My family and I recently returned from a vacation in Charleston, South Carolina. Let me summarize: This is a foodie town.
Of course, there’s plenty else to do (we went to three different beaches, and I still managed to get home whiter than when I left). But if you love food, especially the history, technique, local ingredients and passion behind it, Charleston is your kind of town.
I was only there just short of a week and didn’t experience all it had to offer, but I wanted to share some highlights, especially from a behind-the-scenes kitchen tour I took. The “chef’s kitchen” tour is presented by Culinary Tours of Charleston, a division of Bulldog Tours. Tasting tours are available daily, but this specialty tour is only given once a week, on Friday mornings.
I had to go alone, as we had no childcare options that day. This was fine with our two kids; they were happy with Daddy’s arrangements to wear swimsuits and frolic in a couple public fountains made for such enjoyment while I completed my 2 1/2 hour tour.
Our tour began with coffee, cheese grits (yom) and a light, orange-zest laced cinnamon roll at Barbara Jean’s, while our tour guide, Hoon Calhoun, regaled us with the historical basis for Charleston food culture.
Of course, much of this culture revolves around its origins as an early British colony (read: [King] Charles’ Town) and its subsequent agriculture-based, slave-fueled plantation lifestyle. During these times, elaborate meals showcased the region’s bountiful resources of vegetables, rice, and seafood in concert not seen elsewhere in the world.
These meals were often made by talented slave cooks, who were frequently traded from household to household in order to learn new skills. “We should not forget,” Calhoun said, “that the food culture here rests squarely on the shoulders of the slaves who worked here.”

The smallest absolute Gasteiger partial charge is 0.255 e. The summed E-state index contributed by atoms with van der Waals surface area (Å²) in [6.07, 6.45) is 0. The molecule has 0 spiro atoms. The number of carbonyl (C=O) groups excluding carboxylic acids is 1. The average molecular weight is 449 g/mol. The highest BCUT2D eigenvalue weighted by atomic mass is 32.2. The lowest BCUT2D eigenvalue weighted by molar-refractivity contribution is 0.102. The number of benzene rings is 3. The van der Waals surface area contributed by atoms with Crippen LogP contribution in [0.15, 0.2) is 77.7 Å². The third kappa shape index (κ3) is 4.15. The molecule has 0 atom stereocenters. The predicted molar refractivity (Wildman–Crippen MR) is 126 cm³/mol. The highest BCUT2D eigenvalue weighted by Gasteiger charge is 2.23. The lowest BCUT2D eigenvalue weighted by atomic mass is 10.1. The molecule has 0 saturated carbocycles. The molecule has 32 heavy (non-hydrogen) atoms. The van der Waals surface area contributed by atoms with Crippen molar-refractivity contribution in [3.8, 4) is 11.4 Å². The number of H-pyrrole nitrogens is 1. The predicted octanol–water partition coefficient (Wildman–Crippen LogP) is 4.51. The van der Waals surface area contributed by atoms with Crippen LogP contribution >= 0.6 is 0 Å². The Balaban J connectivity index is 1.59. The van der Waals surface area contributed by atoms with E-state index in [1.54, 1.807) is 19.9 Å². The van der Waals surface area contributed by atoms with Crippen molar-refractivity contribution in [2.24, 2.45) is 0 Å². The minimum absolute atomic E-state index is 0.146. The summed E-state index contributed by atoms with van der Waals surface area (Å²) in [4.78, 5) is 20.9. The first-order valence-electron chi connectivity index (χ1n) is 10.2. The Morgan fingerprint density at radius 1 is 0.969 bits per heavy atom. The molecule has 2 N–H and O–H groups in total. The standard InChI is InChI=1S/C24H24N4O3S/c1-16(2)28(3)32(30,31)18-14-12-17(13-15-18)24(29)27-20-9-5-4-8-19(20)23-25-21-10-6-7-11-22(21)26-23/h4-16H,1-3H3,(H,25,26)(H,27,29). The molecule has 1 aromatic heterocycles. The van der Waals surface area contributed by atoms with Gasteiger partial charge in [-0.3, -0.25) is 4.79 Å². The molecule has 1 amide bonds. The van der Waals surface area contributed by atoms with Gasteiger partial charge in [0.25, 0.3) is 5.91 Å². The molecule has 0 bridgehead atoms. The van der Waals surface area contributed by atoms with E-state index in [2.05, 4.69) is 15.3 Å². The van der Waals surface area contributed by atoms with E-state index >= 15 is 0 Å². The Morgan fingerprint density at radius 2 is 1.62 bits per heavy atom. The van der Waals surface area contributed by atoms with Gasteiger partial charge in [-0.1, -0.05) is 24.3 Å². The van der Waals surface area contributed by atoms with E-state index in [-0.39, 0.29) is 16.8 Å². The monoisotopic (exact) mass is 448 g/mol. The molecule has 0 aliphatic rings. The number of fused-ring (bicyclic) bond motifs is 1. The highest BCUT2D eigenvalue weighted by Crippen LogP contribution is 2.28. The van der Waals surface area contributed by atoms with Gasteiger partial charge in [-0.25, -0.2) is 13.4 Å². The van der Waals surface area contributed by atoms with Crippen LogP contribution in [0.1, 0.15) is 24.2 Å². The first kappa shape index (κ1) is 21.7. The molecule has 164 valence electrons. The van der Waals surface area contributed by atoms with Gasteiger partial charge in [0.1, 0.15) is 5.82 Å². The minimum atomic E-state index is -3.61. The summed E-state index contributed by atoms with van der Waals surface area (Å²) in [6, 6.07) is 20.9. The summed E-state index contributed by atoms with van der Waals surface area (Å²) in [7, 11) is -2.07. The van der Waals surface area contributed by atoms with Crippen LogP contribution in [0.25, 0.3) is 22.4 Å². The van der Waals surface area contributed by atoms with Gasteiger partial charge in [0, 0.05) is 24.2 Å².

Upon the official end of slavery with the Emancipation Proclamation, Charleston’s food landscape changed. Busy working women, former slaves and owners alike, now found themselves in the fields all day rather than cooking. This was the beginning of modern Southern high-fat, quick-cooking methods, as well as peasant-style stews and other items that could cook all day.
Calhoun noted that today’s Charleston marks a return to the earlier form of cookery: fresh, refined and celebratory of all the region has to offer.
An interesting note: Why does Charleston no longer wear its former crown as rice capital of the region? Calhoun said that ships from China would come to Charleston for its coveted rice. The answer also lies in the end of slavery. Heavy machinery replaced slave labor, and the silty soil of the region could not support the equipment. Rice production moved to states with sturdier soils, including Arkansas.
With this knowledge in hand, our group moved on to tour the kitchens, taste the food, and visit with the chefs who are keeping Charleston’s food culture one of the most dynamic in the world.